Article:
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Series: Stochastics Seminar

The focus of my talk will be stochastic forms of isoperimetric
inequalities for convex sets. I will review some fundamental
inequalities including the classical isoperimetric inequality and
those of Brunn-Minkowski and Blaschke-Santalo on the product of
volumes of a convex body and its polar dual. I will show how one can
view these as global inequalities that arise via random approximation
procedures in which stochastic dominance holds at each stage. By laws
of large numbers, these randomized versions recover the classical
inequalities. I will discuss when such stochastic dominance arises
and its applications in convex geometry and probability. The talk
will be expository and based on several joint works with G. Paouris,
D. Cordero-Erausquin, M. Fradelizi, S. Dann and G. Livshyts.

Series: Stochastics Seminar

In the late 80's, several relationships have been established
between the Information Theory and Convex Geometry, notably
through the pioneering work of Costa, Cover, Dembo and Thomas.
In this talk, we will focus on one particular relationship. More
precisely, we will focus on the following conjecture of Bobkov,
Madiman, and Wang (2011), seen as the analogue of the
monotonicity of entropy in the Brunn-Minkowski theory:
The inequality
$$ |A_1 + \cdots + A_k|^{1/n} \geq \frac{1}{k-1} \sum_{i=1}^k
|\sum_{j \in \{1, \dots, k\} \setminus \{i\}} A_j |^{1/n}, $$
holds for every compact sets $A_1, \dots, A_k \subset
\mathbb{R}^n$. Here, $|\cdot|$ denotes Lebesgue measure in
$\mathbb{R}^n$ and $A + B = \{a+b : a \in A, b \in B \}$ denotes
the Minkowski sum of $A$ and $B$.
(Based on a joint work with M. Fradelizi, M. Madiman, and A.
Zvavitch.)

Series: Stochastics Seminar

Paper available on arXiv:1412.3661

This paper derives central limit and bootstrap theorems for probabilities that sums of centered high-dimensional random vectors hit hyperrectangles and sparsely convex sets. Specifically, we derive Gaussian and bootstrap approximations for probabilities Pr(n−1/2∑ni=1Xi∈A) where X1,…,Xn are independent random vectors in ℝp and Ais a hyperrectangle, or, more generally, a sparsely convex set, and show that the approximation error converges to zero even if p=pn→∞ as n→∞ and p≫n; in particular, p can be as large as O(eCnc) for some constants c,C>0. The result holds uniformly over all hyperrectangles, or more generally, sparsely convex sets, and does not require any restriction on the correlation structure among coordinates of Xi. Sparsely convex sets are sets that can be represented as intersections of many convex sets whose indicator functions depend only on a small subset of their arguments, with hyperrectangles being a special case.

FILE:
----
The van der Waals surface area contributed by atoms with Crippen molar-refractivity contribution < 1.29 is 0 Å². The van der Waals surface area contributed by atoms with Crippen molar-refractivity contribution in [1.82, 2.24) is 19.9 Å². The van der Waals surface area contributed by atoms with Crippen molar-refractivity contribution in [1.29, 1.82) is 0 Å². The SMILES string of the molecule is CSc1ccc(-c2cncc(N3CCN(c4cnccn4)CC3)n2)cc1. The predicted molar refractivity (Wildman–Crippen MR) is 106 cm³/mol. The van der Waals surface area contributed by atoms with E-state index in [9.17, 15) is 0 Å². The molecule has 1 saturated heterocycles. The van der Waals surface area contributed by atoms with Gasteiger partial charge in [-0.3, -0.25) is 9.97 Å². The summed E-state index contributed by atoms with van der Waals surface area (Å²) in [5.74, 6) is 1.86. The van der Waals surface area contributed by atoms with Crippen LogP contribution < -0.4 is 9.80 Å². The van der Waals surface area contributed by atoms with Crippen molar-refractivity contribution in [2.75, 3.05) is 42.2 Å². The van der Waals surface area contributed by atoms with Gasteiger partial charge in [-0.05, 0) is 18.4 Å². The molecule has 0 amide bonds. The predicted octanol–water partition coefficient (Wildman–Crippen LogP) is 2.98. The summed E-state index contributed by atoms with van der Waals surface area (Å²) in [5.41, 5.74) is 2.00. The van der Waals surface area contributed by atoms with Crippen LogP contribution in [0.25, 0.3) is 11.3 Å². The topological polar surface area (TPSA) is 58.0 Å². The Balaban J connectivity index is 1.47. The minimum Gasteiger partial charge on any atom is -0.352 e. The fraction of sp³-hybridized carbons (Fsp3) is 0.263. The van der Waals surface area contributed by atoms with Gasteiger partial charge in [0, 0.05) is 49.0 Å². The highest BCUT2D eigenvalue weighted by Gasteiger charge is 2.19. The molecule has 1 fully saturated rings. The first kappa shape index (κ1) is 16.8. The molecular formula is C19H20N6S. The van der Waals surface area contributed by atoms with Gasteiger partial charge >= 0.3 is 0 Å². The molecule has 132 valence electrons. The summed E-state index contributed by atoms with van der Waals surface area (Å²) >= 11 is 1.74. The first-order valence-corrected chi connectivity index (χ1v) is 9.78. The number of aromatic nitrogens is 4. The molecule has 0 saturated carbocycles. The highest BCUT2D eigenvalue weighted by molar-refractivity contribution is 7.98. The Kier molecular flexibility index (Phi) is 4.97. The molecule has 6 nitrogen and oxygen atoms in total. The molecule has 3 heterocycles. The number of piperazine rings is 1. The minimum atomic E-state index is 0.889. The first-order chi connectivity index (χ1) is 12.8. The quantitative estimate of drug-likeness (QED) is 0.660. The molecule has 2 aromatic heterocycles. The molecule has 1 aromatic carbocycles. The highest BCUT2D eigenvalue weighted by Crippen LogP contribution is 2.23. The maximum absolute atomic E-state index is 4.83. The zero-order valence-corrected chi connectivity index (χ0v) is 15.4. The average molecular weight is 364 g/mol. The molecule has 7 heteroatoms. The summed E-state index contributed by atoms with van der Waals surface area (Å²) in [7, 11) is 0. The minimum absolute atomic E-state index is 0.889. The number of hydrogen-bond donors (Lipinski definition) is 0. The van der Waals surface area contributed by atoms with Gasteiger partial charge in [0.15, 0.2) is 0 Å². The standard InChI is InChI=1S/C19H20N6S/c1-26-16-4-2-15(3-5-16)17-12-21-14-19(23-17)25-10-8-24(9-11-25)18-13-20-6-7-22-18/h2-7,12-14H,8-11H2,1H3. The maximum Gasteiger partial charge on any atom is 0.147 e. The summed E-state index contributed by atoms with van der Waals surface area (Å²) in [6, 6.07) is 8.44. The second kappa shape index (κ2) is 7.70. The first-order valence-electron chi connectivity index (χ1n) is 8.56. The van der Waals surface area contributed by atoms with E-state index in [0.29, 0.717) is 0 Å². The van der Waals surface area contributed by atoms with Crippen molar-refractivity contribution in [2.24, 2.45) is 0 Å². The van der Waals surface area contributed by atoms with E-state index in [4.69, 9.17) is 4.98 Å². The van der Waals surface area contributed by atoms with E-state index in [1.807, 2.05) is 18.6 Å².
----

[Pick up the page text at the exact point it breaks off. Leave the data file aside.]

Series: Stochastics Seminar

Log Brunn-Minkowski conjecture was proposed by Boroczky, Lutwak,
Yang and Zhang in 2013. It states that in the case of symmetric convex sets
the classical Brunn-MInkowski inequality may be improved. The Gaussian
Brunn-MInkowski inequality was proposed by Gardner and Zvavitch in 2007. It
states that for the standard Gaussian measure an inequality analogous to the
additive form of Brunn_minkowski inequality holds true for symmetric convex
sets. In this talk we shall discuss a derivation of an equivalent
infinitesimal versions of these inequalities for rotation invariant measures
and a few partial results related to both of them as well as to the
classical Alexander-Fenchel inequality.

Series: Stochastics Seminar

Series: Stochastics Seminar

For a random (complex) entire function, what can we say about the
behavior of the zero set of its N-th derivative, as N goes to infinity?
In this talk, we shall discuss the result of repeatedly differentiating a
certain class of random entire functions whose zeros are the points of a